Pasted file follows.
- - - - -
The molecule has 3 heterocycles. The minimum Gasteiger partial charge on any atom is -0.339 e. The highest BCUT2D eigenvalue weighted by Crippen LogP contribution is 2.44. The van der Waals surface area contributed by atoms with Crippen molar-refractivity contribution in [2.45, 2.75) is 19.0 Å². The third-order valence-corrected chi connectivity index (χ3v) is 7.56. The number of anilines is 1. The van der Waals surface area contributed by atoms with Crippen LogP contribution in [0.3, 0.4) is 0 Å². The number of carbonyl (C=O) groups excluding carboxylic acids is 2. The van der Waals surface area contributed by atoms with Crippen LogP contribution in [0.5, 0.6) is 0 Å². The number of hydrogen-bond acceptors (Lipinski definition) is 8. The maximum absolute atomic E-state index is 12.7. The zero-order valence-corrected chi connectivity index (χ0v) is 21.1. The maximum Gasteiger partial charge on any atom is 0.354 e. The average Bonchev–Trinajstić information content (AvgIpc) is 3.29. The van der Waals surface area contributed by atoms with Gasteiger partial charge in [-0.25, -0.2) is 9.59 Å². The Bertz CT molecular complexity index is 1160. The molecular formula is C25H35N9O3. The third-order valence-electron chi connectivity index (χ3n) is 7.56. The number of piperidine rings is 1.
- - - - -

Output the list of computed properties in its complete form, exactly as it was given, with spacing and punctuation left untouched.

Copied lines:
The molecule has 3 heterocycles. The minimum Gasteiger partial charge on any atom is -0.339 e. The highest BCUT2D eigenvalue weighted by Crippen LogP contribution is 2.44. The van der Waals surface area contributed by atoms with Crippen molar-refractivity contribution in [2.45, 2.75) is 19.0 Å². The third-order valence-corrected chi connectivity index (χ3v) is 7.56. The number of anilines is 1. The van der Waals surface area contributed by atoms with Crippen LogP contribution in [0.3, 0.4) is 0 Å². The number of carbonyl (C=O) groups excluding carboxylic acids is 2. The van der Waals surface area contributed by atoms with Crippen LogP contribution in [0.5, 0.6) is 0 Å². The number of hydrogen-bond acceptors (Lipinski definition) is 8. The maximum absolute atomic E-state index is 12.7. The zero-order valence-corrected chi connectivity index (χ0v) is 21.1. The maximum Gasteiger partial charge on any atom is 0.354 e. The average Bonchev–Trinajstić information content (AvgIpc) is 3.29. The van der Waals surface area contributed by atoms with Gasteiger partial charge in [-0.25, -0.2) is 9.59 Å². The Bertz CT molecular complexity index is 1160. The molecular formula is C25H35N9O3. The third-order valence-electron chi connectivity index (χ3n) is 7.56. The number of piperidine rings is 1.